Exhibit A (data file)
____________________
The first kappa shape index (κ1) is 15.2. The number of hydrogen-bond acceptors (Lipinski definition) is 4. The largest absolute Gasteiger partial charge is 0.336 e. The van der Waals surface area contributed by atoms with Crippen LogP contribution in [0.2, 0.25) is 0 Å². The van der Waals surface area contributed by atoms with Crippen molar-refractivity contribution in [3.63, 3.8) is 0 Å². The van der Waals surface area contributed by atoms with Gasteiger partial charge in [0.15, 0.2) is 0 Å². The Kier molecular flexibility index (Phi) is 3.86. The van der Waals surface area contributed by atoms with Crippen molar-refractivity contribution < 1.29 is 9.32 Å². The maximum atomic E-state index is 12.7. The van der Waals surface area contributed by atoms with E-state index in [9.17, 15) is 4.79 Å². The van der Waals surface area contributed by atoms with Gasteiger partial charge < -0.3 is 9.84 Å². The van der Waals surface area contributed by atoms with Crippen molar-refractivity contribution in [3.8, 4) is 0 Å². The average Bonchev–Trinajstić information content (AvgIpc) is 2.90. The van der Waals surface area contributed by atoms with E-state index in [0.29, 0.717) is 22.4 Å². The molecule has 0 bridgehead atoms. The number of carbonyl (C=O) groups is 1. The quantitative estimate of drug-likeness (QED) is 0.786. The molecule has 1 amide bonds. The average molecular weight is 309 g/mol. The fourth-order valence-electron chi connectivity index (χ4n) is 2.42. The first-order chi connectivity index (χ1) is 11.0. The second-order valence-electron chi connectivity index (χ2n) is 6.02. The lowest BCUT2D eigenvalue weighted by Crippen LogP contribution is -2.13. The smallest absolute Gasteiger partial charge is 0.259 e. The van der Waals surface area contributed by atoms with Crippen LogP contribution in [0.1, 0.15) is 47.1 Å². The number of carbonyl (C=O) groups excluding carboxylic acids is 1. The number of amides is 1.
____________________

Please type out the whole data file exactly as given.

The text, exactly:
The first kappa shape index (κ1) is 15.2. The number of hydrogen-bond acceptors (Lipinski definition) is 4. The largest absolute Gasteiger partial charge is 0.336 e. The van der Waals surface area contributed by atoms with Crippen LogP contribution in [0.2, 0.25) is 0 Å². The van der Waals surface area contributed by atoms with Crippen molar-refractivity contribution in [3.63, 3.8) is 0 Å². The van der Waals surface area contributed by atoms with Gasteiger partial charge in [0.15, 0.2) is 0 Å². The Kier molecular flexibility index (Phi) is 3.86. The van der Waals surface area contributed by atoms with Crippen molar-refractivity contribution < 1.29 is 9.32 Å². The maximum atomic E-state index is 12.7. The van der Waals surface area contributed by atoms with E-state index in [9.17, 15) is 4.79 Å². The van der Waals surface area contributed by atoms with Gasteiger partial charge < -0.3 is 9.84 Å². The van der Waals surface area contributed by atoms with Crippen molar-refractivity contribution in [3.8, 4) is 0 Å². The average Bonchev–Trinajstić information content (AvgIpc) is 2.90. The van der Waals surface area contributed by atoms with E-state index in [0.29, 0.717) is 22.4 Å². The molecule has 0 bridgehead atoms. The number of carbonyl (C=O) groups is 1. The quantitative estimate of drug-likeness (QED) is 0.786. The molecule has 1 amide bonds. The average molecular weight is 309 g/mol. The fourth-order valence-electron chi connectivity index (χ4n) is 2.42. The first-order chi connectivity index (χ1) is 11.0. The second-order valence-electron chi connectivity index (χ2n) is 6.02. The lowest BCUT2D eigenvalue weighted by Crippen LogP contribution is -2.13. The smallest absolute Gasteiger partial charge is 0.259 e. The van der Waals surface area contributed by atoms with Crippen LogP contribution in [0.1, 0.15) is 47.1 Å². The number of carbonyl (C=O) groups excluding carboxylic acids is 1. The number of amides is 1.